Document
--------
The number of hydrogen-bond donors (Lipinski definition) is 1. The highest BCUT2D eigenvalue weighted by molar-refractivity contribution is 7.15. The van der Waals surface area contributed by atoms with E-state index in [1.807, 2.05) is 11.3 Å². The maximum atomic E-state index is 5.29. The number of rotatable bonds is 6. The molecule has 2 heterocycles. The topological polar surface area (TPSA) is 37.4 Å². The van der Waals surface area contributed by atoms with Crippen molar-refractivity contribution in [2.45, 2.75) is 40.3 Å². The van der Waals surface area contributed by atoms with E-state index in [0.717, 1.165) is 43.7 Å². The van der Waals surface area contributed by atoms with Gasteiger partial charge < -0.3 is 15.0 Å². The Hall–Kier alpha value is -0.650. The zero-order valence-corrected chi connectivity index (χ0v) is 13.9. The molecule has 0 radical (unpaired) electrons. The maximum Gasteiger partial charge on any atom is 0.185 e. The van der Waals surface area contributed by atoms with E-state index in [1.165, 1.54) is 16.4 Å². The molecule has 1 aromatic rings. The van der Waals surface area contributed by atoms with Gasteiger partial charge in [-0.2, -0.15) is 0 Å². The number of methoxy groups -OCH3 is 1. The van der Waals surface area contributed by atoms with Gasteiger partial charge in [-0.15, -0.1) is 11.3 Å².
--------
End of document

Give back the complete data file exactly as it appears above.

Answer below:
The number of hydrogen-bond donors (Lipinski definition) is 1. The highest BCUT2D eigenvalue weighted by molar-refractivity contribution is 7.15. The van der Waals surface area contributed by atoms with E-state index in [1.807, 2.05) is 11.3 Å². The maximum atomic E-state index is 5.29. The number of rotatable bonds is 6. The molecule has 2 heterocycles. The topological polar surface area (TPSA) is 37.4 Å². The van der Waals surface area contributed by atoms with Crippen molar-refractivity contribution in [2.45, 2.75) is 40.3 Å². The van der Waals surface area contributed by atoms with E-state index in [0.717, 1.165) is 43.7 Å². The van der Waals surface area contributed by atoms with Gasteiger partial charge < -0.3 is 15.0 Å². The Hall–Kier alpha value is -0.650. The zero-order valence-corrected chi connectivity index (χ0v) is 13.9. The molecule has 0 radical (unpaired) electrons. The maximum Gasteiger partial charge on any atom is 0.185 e. The van der Waals surface area contributed by atoms with E-state index in [1.165, 1.54) is 16.4 Å². The molecule has 1 aromatic rings. The van der Waals surface area contributed by atoms with Gasteiger partial charge in [-0.2, -0.15) is 0 Å². The number of methoxy groups -OCH3 is 1. The van der Waals surface area contributed by atoms with Gasteiger partial charge in [-0.15, -0.1) is 11.3 Å².